World Cup Ticket Sales Move Forward Despite Computer Problems

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World Cup tickets sold on a first-come, first-served basis (FIFA)
(WFI) FIFA has announced that in the first 24 hours of its new sales window, an additional 356,700 tickets for the Russia World Cup have been allocated to fans around the world.

This new process has not been trouble-free though. FIFA had to apologize on Tuesday after its website failed to cope with the high demand for purchasing tickets.

In fact, fans around the globe spent hours waiting to get into the FIFA site after sales reopened Tuesday morning. Others complained they had paid for tickets but didn't get any confirmation the tickets were reserved.

FIFA posted on Twitter "We are really sorry that problems have been persisting. We've been informed that the issues relate to the sheer volume of fans accessing the ticketing platform."

The new process of tickets sales is based on a “first-come, first-served” system and will be open to April 3. Until now most World Cup tickets had been issued by a lottery system.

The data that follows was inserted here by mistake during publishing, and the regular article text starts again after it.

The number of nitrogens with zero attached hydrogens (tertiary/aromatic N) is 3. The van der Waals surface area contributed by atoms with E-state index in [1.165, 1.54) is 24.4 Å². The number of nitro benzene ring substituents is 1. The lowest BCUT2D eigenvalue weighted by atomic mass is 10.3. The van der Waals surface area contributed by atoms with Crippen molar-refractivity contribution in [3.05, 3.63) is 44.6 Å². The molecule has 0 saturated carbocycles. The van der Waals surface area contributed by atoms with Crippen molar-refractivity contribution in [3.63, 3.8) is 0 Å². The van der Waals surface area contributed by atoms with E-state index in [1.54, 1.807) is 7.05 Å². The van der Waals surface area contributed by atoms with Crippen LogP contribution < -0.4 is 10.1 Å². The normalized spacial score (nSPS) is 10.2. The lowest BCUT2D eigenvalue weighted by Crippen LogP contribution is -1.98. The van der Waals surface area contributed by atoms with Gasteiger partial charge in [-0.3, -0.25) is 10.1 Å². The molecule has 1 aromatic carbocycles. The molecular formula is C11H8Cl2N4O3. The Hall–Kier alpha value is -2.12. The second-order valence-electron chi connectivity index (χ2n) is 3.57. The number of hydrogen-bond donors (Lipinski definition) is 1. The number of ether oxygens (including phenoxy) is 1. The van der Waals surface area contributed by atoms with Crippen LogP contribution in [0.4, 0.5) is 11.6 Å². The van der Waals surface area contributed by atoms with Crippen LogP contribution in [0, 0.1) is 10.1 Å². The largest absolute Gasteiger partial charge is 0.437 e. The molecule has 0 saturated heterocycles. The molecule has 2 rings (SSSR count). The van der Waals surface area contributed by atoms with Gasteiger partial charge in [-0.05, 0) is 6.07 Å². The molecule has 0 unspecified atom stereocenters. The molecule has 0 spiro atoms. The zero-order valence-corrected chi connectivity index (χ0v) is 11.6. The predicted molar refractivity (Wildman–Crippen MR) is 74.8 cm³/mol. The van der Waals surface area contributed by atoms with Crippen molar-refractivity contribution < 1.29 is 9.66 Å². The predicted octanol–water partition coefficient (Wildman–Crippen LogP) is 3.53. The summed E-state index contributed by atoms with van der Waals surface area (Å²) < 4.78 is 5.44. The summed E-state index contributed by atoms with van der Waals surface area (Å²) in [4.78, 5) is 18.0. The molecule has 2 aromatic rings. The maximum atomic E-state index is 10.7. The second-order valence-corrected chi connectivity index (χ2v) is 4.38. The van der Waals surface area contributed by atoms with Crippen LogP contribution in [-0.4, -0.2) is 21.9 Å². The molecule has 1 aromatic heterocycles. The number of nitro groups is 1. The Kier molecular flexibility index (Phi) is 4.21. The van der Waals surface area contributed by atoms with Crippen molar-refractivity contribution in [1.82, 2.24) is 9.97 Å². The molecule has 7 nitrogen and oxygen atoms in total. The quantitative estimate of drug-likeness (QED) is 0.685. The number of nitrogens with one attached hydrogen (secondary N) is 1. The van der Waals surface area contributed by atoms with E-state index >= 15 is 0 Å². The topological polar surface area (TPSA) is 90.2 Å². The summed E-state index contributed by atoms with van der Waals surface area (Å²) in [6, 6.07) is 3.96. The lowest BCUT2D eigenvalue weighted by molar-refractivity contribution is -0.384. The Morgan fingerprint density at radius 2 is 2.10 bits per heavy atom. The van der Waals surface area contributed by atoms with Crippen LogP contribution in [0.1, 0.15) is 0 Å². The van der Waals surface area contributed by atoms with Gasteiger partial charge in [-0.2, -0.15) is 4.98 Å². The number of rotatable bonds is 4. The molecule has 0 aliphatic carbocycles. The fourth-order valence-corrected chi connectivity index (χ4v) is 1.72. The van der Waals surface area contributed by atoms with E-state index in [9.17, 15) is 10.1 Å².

According to world football’s governing body, most tickets allocated on Tuesday went to Russian fans (197,036).

Internationally, fans from USA purchased the highest amount of tickets (14,845) followed by Argentina (14,564), Colombia (13,994), Mexico (13,505), Brazil (9,691), Peru (9,493), Australia (5,500), Germany (5,476), China (5,459) and India (4,166).

Currently two games are off-limits for ticket purchases: the final at Luzhniki Stadium in Moscow, and June 16 Group D’s opener between Argentina and Iceland also in the Russian capital. The latter has been sold out due not only to the high interest of the Russian public to see Argentina’s superstar Lionel Messi in action but also to the high demand from the Icelandic supporters to witness their national team debut in a World Cup.

According to some reports, 55,232 seat applications were received from Iceland during the first two ticket sales phases. The country’s population is 334,252, meaning nearly one out of five residents of that country wants to be in Russia to cheer for their team during the global event.

By INSIDER Javier Monne

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